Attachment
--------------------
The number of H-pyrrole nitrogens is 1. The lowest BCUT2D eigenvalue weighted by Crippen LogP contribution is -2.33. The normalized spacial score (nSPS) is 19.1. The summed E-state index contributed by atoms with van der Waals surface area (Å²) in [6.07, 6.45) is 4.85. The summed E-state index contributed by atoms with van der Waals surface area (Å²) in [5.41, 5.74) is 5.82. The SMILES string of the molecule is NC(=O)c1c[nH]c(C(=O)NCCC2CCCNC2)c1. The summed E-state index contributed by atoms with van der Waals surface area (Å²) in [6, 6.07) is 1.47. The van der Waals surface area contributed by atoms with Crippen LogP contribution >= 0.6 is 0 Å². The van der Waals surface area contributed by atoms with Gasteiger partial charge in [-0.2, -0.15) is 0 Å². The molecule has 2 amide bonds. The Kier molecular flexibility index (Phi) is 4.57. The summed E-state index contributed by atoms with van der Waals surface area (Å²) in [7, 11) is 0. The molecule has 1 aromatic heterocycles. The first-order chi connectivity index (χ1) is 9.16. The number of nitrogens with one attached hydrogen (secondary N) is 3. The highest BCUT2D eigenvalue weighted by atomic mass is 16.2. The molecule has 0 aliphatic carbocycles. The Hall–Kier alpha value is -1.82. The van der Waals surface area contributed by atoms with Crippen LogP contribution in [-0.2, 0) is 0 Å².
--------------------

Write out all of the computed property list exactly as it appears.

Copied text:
The number of H-pyrrole nitrogens is 1. The lowest BCUT2D eigenvalue weighted by Crippen LogP contribution is -2.33. The normalized spacial score (nSPS) is 19.1. The summed E-state index contributed by atoms with van der Waals surface area (Å²) in [6.07, 6.45) is 4.85. The summed E-state index contributed by atoms with van der Waals surface area (Å²) in [5.41, 5.74) is 5.82. The SMILES string of the molecule is NC(=O)c1c[nH]c(C(=O)NCCC2CCCNC2)c1. The summed E-state index contributed by atoms with van der Waals surface area (Å²) in [6, 6.07) is 1.47. The van der Waals surface area contributed by atoms with Crippen LogP contribution >= 0.6 is 0 Å². The van der Waals surface area contributed by atoms with Gasteiger partial charge in [-0.2, -0.15) is 0 Å². The molecule has 2 amide bonds. The Kier molecular flexibility index (Phi) is 4.57. The summed E-state index contributed by atoms with van der Waals surface area (Å²) in [7, 11) is 0. The molecule has 1 aromatic heterocycles. The first-order chi connectivity index (χ1) is 9.16. The number of nitrogens with one attached hydrogen (secondary N) is 3. The highest BCUT2D eigenvalue weighted by atomic mass is 16.2. The molecule has 0 aliphatic carbocycles. The Hall–Kier alpha value is -1.82. The van der Waals surface area contributed by atoms with Crippen LogP contribution in [-0.2, 0) is 0 Å².